You’ve Got Mail

You've Got Mail. Warner Bros. 1998.
You’ve Got Mail. Warner Bros. 1998.

Before watching the movie: The late 90s, a time when the internet was just beginning to be a thing normal people used, when it was beginning to be treated like the post office or telephone and nobody had a business interest in controlling access to it.

PSA aside, a time when the internet was new but probably safe enough, not something fearful. A time when Tom Hanks and Meg Ryan could be Hollywood’s most bankably romantic couple yet again by somehow meeting online without knowing each other’s real identity, and this is a good thing. Yay technology. Continue reading

Small Soldiers

Small Soldiers. Dreamworks 1998.
Small Soldiers. Dreamworks Pictures 1998.

Before watching the movie:

So. Toys come to life. War toys are violent. This sounds familiar. But it has a cult following, it’s been praised for its writing, it has some familiar names I like, and I’m in the mood for a violent comedy right now.

The marketing is entirely focused on the living toys, so I actually have no idea what the overall aesthetic of the movie is. I really want it to be stop-motion style toys in a live-action environment, but I expect I will be disappointed. For one thing, I want them to be in 12 frames per second, but that would clash with the live action as stupidly as the ED-209 did in RoboCop.

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The Wedding Singer

The Wedding Singer. New Line Cinema 1998.
The Wedding Singer. New Line Cinema 1998.

Before watching the movie:

So, romantic comedy? Adam Sandler and Drew Barrymore? Doesn’t sound like anything special. On the surface, I don’t understand why this is something of a cult favorite. I find the tagline (various turns on “he’ll party like it’s 1985”) more annoying than anything. I’m not clear on if the story is actually set in the 80s or if it’s just the aesthetic Sandler’s character and band go for. It doesn’t seem to have any reason to be set in the 80s (again, from the outside looking in).

This has the potential to be a less annoying Adam Sandler character than I usually think of. A romantic lead who performs at weddings doesn’t sound like a character that would lend himself to being particularly weird or manchildish. Drew Barrymore is always welcome on my screen.

I think I won this in a random draw at work on a big retail day last year. I considered reselling it since I wasn’t very interested in it, but then I realized I could blog about it, and here we are.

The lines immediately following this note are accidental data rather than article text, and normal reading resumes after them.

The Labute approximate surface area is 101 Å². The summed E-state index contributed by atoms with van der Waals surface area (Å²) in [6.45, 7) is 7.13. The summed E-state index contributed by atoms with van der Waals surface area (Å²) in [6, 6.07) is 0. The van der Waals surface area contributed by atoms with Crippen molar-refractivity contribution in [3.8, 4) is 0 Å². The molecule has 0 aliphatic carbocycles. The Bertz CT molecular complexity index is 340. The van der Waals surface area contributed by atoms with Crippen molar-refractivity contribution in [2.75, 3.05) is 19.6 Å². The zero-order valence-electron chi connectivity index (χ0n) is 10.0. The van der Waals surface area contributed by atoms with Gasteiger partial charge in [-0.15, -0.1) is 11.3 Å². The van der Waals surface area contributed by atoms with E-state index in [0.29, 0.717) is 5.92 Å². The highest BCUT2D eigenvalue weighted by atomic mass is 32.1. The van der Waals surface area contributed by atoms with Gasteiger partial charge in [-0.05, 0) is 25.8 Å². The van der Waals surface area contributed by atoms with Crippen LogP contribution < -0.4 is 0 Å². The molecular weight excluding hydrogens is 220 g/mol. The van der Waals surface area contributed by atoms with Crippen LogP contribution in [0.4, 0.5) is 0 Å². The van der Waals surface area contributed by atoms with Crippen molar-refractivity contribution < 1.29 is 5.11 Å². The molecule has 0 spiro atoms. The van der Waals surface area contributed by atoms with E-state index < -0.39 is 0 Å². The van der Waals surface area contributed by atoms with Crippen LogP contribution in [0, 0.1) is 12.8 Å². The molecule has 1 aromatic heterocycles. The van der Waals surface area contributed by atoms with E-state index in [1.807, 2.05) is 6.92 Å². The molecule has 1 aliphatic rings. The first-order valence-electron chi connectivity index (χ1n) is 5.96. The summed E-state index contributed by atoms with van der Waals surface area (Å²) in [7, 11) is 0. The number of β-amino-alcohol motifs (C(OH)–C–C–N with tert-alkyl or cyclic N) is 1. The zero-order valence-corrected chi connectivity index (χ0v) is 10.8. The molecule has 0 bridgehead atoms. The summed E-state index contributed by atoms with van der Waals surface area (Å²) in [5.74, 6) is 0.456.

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Armageddon

Armageddon. Touchstone Pictures 1998.
Armageddon. Touchstone Pictures 1998.

Before watching the movie:

As I recall, Armageddon and Deep Impact both came out at about the same time and both concerned averting an asteroid collision with Earth. Likely neither one of them takes precedence over the other, but in my mind, this one is the original and Deep Impact is the imitator.

I only just now learned this film is directed by Michael Bay. I knew he had Hollywood films before Transformers, but I didn’t think it was anything I’d heard of. It only reaffirms my expectations though, since I was already expecting great spectacle without much depth. However, I worry it might drag somewhat, since it’s an hour longer than most movies of the caliber I’m expecting. Unless there are flighty songs or weighty angst, movies don’t tend to have more than 90-100 minutes of content.

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The Mask of Zorro

The Mask of Zorro. Tristar/Amblin 1998.

Before watching the movie:

Although this film reintroduced audiences to Zorro in the 90s, I know it’s not exactly an origin story, but in fact a legacy torch-passing. I’m not familiar enough with the story of Zorro to know why they couldn’t make the original Zorro the man they wanted him to be, but maybe it’s just more about the story they wanted to tell.

I’m not sure, but I think this is the movie that made Antonio Banderas a star, though a quick Wikipedia lookup says no. It does seem to be his break into very mainstream films, though.

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BASEketball

Baseketball. Zucker Brothers 1998.

Before watching the movie:

I remember clearly that this movie came out when I was in grade school. I think my friends liked it, but I can’t remember any specific people who definitely saw it. That’s a good thing, because it seems to definitely be a more (im)mature comedy than I realized at the time. The kind of thing that kids shouldn’t see, and adults shouldn’t want to see.

However, after a couple downer weeks, I’m looking for something light, and South Park creators + Zucker brothers sounds like it would fit the bill.

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The Godson

The Godson. Shoreline Entertainment 1998.

Before watching the movie:

I suppose I should see The Godfather to properly appreciate a parody of it, but Rodney Dangerfield and Dom DeLuise are too well-cast to pass this up. Also it’s the most appropriate thing I’ve found this week.

Dom DeLuise also did a Godfather-parody character in Robin Hood: Men In Tights. The film looks good, but I can’t overlook the fact that it’s got two and a half big names and yet I’ve never heard of it, so I’m not getting my hopes up too much.

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